The first happened when I was laying on Simon's bed, looking around his apartment. I noticed a middle-sized spider (maybe 3cm in diameter) chilling on his ceiling, and asked whether he knew it was there. "Yes", he replied. "That's Glenn". Apparently Glen keeps the flies in check, and it certainly seemed he was doing a good job - a respectably sized web containing many demised flies hung from the ceiling just a short distance from Glenn.

Two and three occurred when we were tidying up the apartment for guests: I noticed an army of ants parading around the room (impressive considering the apartment is six floors up). I asked the same question to Simon as to whether he was aware of them, and he replied in the affirmative once again. Whereas Glenn keeps flies in check, the ants' jobs is to manage crumbs and other debris by carrying it into the floor and disposing of it. Three was more gross - there was a dead cricket in the corner that had been torn open by ants (presumably) and had had eggs laid inside it. I quickly disposed of this atrocity.

The fourth was also a cricket, but this time it was alive and decided my chest would be an ideal landing position. I was holding a pint at the time, and very nearly threw it all over the table. I flicked it off, then some braver man than I picked it up and threw it, when it somehow defied gravity and stuck itself to the ceiling. Number five happened in the same bar - I had just finished in the toilet only to realise that there was a beetle INSIDE the bowl. Bleghhhhhh.

This is a Hungarian keyboard. Notice how the Y and Z are switched around. I keep typing Zs where I want Ys, then realising, backspacing, correctly typing a new Y, then out of impulse or some weird tick, add an unwanted Z afterwards. Also notice how there are symbols below the letters as well as above the numbers - you probably recognise these symbols as those which occupy the area of keyboard where the accents are in the picture. These symbols are accessed by holding "Alt".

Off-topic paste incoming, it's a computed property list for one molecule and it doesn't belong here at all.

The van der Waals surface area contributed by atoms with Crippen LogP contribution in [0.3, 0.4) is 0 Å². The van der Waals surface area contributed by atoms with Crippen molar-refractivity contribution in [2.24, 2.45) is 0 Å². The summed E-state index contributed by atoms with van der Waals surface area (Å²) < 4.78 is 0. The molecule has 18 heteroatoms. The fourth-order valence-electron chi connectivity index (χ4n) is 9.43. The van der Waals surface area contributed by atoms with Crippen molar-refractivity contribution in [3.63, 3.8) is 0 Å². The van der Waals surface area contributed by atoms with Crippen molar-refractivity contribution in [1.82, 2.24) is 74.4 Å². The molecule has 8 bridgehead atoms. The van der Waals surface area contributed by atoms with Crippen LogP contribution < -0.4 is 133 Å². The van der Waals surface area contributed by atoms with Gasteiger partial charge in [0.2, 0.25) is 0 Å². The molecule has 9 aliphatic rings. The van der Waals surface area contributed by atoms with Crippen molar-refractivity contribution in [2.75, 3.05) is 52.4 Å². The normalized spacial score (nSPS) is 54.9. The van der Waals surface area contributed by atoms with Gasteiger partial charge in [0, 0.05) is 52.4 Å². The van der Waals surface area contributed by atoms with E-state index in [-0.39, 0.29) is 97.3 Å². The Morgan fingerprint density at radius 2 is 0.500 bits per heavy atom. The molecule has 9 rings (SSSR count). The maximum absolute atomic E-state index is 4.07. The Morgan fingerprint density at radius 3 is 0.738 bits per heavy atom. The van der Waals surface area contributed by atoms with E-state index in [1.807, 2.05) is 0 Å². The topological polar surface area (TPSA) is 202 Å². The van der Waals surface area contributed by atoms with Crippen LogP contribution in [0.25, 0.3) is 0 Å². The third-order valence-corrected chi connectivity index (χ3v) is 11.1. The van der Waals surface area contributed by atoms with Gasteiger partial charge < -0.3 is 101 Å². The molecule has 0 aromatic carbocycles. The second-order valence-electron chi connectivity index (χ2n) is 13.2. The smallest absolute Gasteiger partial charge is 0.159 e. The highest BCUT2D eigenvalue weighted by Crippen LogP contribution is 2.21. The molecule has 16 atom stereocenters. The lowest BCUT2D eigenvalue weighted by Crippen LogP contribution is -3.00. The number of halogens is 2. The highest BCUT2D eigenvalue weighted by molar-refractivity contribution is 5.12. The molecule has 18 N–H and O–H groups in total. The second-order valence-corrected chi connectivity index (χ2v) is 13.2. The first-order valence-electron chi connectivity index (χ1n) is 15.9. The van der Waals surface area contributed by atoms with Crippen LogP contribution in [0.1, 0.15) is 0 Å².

Sunday, 1 August 2010

Hungary #3 - adventure

This post details the events that occurred in the hours of July 30th that were not covered by my last post.

Conversation following my arrival at Simon's flat enlightened me to the fact that he'd lost his passport on his return train from Serbia, and the guys' plan for the rest of the day was to go to the train and police stations and the British embassy to hopefully resolve the situation. First point of business, however, was the acquisition of food. As is usually (although regrettably) the case when I arrive in a new country and am presented with the opportunity to sample traditional local cuisine, I resorted to Western junk food. In this case, Burger King.

Note - it's not that I'm unwilling to try traditional local cuisine, just that I'm a frugal traveller (not always out of choice) and Western junk food is usually the cheapest option. Burger King provided me with two cheeseburgers for 400F (Forint) for example, which works out at around £1.20. (My formula for working out Forint (F) to Sterling (S) is S≈((F/100)/3)-10%)